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Jihad in the Modern World

Le Jihâd: Les textes fondateurs de l’islam face à la modernité (2nd edition revised)

By Johan Bourlard

Publisher: Volume VI of Studia Arabica. Editions de Paris

Pages: 216

Price: €24

Review Author: Anne Barbeau Gardiner

Anne Barbeau Gardiner, R.I.P., was a Contributing Editor of the NOR. Professor Emerita of English at John Jay College of the City University of New York, she published on Dryden, Milton, and Swift, as well as on Catholics of the 17th century.

In this important work, the title of which can be translated as Jihad: The Foundational Texts of Islam in the Face of Modernity, Belgian historian Johan Bourlard provides a thorough account of jihad, a doctrine essential to Islam. Fourteen centuries after the death of the Islamic “prophet” Muhammad, jihad remains a major obstacle to the full integration of Muslims into modern society. (Modernity is defined here as a democratic system that guarantees fundamental liberties to each person, notably the liberty to believe, not to believe, and to change belief, as well as a clear separation between religion and the state.) Bourlard insists that Westerners need to know what the three foundational texts of Islam — the Qur’an (Islamic scripture), the Sunna (hadiths, or sayings of Muhammad), and the Sira (a ninth-century biography of Muhammad) — teach about jihad. In these texts, jihad is presented as jihad fi sabil Allah, armed combat in the path of Allah. As such, it has been embraced by caliphs, imams, and muftis, as well as by philosophers and mystics, based on the principle that Islam is universal and must spread over the entire world, either by teaching or by force.

Muslims believe jihad to be an obligation of the whole community (umma), though it is enough if only some persons fulfill it. The term jihad has always retained a martial meaning, especially in the Salafist movement, which requires a return to ancient sources. Since the 18th century, Wahhabism has prescribed a strict following of Sharia, or Islamic law, and has presented jihad as the best way for Muslims to recover the power they had in their early days, when they spread their religion across half the globe. In the 19th century, some Muslim thinkers, like Jamal al-Din al-Afghani and Rashid Rida, spoke of spreading Islam by peaceful means, but al-Afghani preserved the option of martial jihad against colonial powers, and Rida justified the call to jihad (against Armenian and Chaldean Christians) by the Ottoman caliph in World War I. In 1928 the Muslim Brotherhood emerged with the slogan “The Qur’an is our constitution, combat is our road.” Its leader, Sayyid Qutb, taught that jihad was not only for defense but also for offense, as it could be used to destroy political and material powers that prevent the spread of Islam. As such, jihad is an obligation without limits that will last until the whole world submits to Islam, for the state of war between Dar al-Islam (Muslim-dominated regions) and Dar al-Harb (non-Muslim regions) is “morally necessary.”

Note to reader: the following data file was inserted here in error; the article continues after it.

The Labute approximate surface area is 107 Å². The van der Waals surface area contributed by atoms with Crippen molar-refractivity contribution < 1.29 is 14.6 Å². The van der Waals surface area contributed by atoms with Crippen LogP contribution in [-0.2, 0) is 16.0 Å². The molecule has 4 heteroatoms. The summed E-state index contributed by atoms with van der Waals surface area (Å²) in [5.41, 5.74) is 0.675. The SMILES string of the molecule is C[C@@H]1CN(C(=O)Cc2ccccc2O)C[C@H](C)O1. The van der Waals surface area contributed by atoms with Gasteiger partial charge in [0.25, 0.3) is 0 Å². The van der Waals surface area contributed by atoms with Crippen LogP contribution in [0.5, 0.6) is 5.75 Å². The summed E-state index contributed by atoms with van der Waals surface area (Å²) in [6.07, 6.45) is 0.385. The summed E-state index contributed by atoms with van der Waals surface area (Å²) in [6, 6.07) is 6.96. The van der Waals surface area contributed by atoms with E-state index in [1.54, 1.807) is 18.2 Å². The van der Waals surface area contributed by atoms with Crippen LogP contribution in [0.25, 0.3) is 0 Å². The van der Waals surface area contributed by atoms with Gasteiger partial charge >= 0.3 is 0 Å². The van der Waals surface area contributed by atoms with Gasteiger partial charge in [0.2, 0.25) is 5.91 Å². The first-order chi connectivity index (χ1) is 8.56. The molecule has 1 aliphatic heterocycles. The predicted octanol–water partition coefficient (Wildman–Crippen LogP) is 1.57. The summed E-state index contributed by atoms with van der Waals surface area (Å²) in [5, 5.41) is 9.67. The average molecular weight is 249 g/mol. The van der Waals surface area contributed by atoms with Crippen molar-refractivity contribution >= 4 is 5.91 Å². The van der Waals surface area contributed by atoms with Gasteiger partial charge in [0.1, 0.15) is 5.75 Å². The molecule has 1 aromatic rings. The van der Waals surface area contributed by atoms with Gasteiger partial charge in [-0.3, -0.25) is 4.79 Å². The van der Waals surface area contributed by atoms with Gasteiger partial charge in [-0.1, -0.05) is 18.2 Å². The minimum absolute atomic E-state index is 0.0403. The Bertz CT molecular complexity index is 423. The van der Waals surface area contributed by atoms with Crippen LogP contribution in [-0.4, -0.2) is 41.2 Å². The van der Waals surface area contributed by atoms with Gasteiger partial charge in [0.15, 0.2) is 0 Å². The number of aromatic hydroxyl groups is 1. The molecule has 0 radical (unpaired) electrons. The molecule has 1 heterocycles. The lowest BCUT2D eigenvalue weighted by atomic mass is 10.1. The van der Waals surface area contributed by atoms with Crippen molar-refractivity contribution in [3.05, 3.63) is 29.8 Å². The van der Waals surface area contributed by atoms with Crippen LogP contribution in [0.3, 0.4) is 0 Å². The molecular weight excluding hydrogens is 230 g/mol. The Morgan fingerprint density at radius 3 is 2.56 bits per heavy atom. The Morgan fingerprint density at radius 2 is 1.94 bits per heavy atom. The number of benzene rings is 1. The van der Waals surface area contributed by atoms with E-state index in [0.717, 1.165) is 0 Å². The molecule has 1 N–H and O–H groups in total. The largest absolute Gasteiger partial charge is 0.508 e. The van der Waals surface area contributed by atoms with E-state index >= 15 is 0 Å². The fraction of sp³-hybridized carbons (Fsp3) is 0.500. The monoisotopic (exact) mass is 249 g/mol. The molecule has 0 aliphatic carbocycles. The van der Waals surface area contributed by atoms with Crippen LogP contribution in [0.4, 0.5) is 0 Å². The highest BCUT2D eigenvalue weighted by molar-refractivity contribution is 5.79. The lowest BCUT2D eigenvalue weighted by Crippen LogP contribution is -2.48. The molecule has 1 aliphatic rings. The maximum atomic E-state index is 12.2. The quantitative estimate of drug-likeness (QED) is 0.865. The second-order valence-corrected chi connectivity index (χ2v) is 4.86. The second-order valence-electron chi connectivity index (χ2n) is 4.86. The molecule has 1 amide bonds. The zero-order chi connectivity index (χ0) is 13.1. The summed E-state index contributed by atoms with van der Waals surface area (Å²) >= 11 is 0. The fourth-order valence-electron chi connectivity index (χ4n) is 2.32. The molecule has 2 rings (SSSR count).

After every Islamic terrorist attack in the West, the public is told that such terrorists are “extremists,” not true followers of Islam, which is described as a “religion of peace.” Sometimes a verse from the Qur’an is cited to prove this claim, such as Sura 5:32, that murdering an innocent man is like having killed all men. The very next verse (Sura 5:33), however, is typically not cited. It says that those who sow corruption on earth are to be killed, crucified, or maimed. In the Qur’an, sowing corruption is the crime of which Christians and Jews are accused: Christians are charged with shirk, or “associating” another divinity (Jesus) with God (cf. 5:72-73, 116), while Jews are charged with tahrif, or falsifying their scriptures (cf. 2:75-79; 4:46; 5:13, 44). Another tolerant verse that is often cited is Sura 2:256, that there is to be “no constraint in religion.” In its context, however, this verse applies only to Muslims, not to non-Muslims, who are called adorers of demons. Nor does it apply to apostates, who, according to the Sunna (Bukhari 56:149), are to be executed. Besides, verse 2:256 is abrogated by Sura 9:5, the “verse of the saber,” which orders the pursuit of Jews and Christians until they humiliate themselves and pay jizya, a heavy tribute.